Carved bisqueware: I will be showing you how I do my inlay and under-glazing in bisqueware, so you can get as detailed or experimental as you’d like with your carvings. They can range from test tiles to platters, but I recommend having at least two carved surfaces of at least 5 in. x 5 in. each.

Colored Slip: I will be using one color of slip for this class, but you’re welcome to bring more than one to work with! for my slip recipe, I take dried reclaim from my clay body (MCS porcelain from Tucker’s is what I primarily use) and I weigh 300 grams clay and aprox. 45 grams mason stain. I add distilled water until the consistency is that of acrylic paint out of the tube (bringing the batch to aprox 478 grams total)

Plastic or vinyl stencils:
If you don’t have a circuit cutter, you can cut your own stencils from vinyl or thicker flexible plastic using an X-acto knife or a pair of scissors. The plastic I make my stencils out of is from a thicker plastic bag- the bags that my mason stains come in from Bailey Pottery to be exact- (thicker than a garbage bag, but thin enough to still be flexible) I use a paint pen to draw out my designs on the plastic- you can also pre draw your design on paper and trace over it.


custom needle tool(s):
If you’d like to make your own, you’ll need at least one sewing needle or pin, a pen-sized wooden dowel/pencil, and putty epoxy (which can be found in the plumbing section of your local hardware store) to attach the needle to one end. This will need to set for 24 hours before you use it.
You can also make a variety of sizes using different sewing needles!

When you buy this workshop, you get:

  • Watch my Live Online Workshop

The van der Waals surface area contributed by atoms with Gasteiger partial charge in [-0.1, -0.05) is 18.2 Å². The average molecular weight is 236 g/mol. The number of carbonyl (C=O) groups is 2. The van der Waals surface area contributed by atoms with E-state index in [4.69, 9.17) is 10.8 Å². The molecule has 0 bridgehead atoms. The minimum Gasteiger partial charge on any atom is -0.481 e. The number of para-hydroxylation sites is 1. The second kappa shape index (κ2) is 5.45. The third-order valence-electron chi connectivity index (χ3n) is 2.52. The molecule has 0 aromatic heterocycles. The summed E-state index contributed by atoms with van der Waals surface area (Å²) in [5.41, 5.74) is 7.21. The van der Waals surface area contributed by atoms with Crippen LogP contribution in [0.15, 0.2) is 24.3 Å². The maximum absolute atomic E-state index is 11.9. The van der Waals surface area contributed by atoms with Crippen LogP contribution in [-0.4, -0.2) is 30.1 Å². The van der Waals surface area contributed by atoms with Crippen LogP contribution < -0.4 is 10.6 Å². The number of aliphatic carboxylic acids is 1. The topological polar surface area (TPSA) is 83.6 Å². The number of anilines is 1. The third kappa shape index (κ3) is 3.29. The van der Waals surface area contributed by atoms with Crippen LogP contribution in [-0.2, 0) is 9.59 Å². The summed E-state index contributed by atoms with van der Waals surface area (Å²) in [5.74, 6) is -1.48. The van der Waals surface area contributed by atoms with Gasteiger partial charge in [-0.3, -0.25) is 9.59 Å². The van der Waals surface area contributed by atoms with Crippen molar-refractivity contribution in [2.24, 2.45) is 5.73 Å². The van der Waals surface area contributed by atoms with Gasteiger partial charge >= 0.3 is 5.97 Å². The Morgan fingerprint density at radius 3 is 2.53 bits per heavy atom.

• The workshop is taking place on Sunday 24th October 2021 at 10 AM PDT, 1 PM EDT, 7 PM CEST.
    • The workshop will be around 1 hour long.
  • Bonus Q&A
    • Join my bonus Live Q&A where I answer questions about my process face-to-face
  • Lifetime Access to the Replays
    • The workshop and the Q&A are recorded, and you will have lifetime access to it. You can watch it online, or download it to your device to watch offline at any time
About Casey Taylor

About Casey Taylor

Casey Taylor grew up in Washington state and in the Hudson Valley in New York. She came to ceramics after pursuing a career in illustration, but felt stifled by the limitations of a 2D medium. Casey went on to study Ceramics at SUNY New Paltz, and graduated with her BFA in 2015. Since then, she has worked to build her studio practice and is now a full-time artist working out of her home studio in Kingston NY. Her work is cartoony and fun- with influence from 90’s tv, retro fast food packaging, and mid century furniture.

Instagram: @caassey

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  • Price: $39

Ratings and Reviews

Avg. Rating
1 Ratings
What's your experience? We'd love to know!
Kevin Leong
Posted 1 year ago
Loved her process

I enjoyed watching her do the, slip work, sgraffito work, mishima, underglaze, and stencil work. I liked watching her process of making the mug and cup.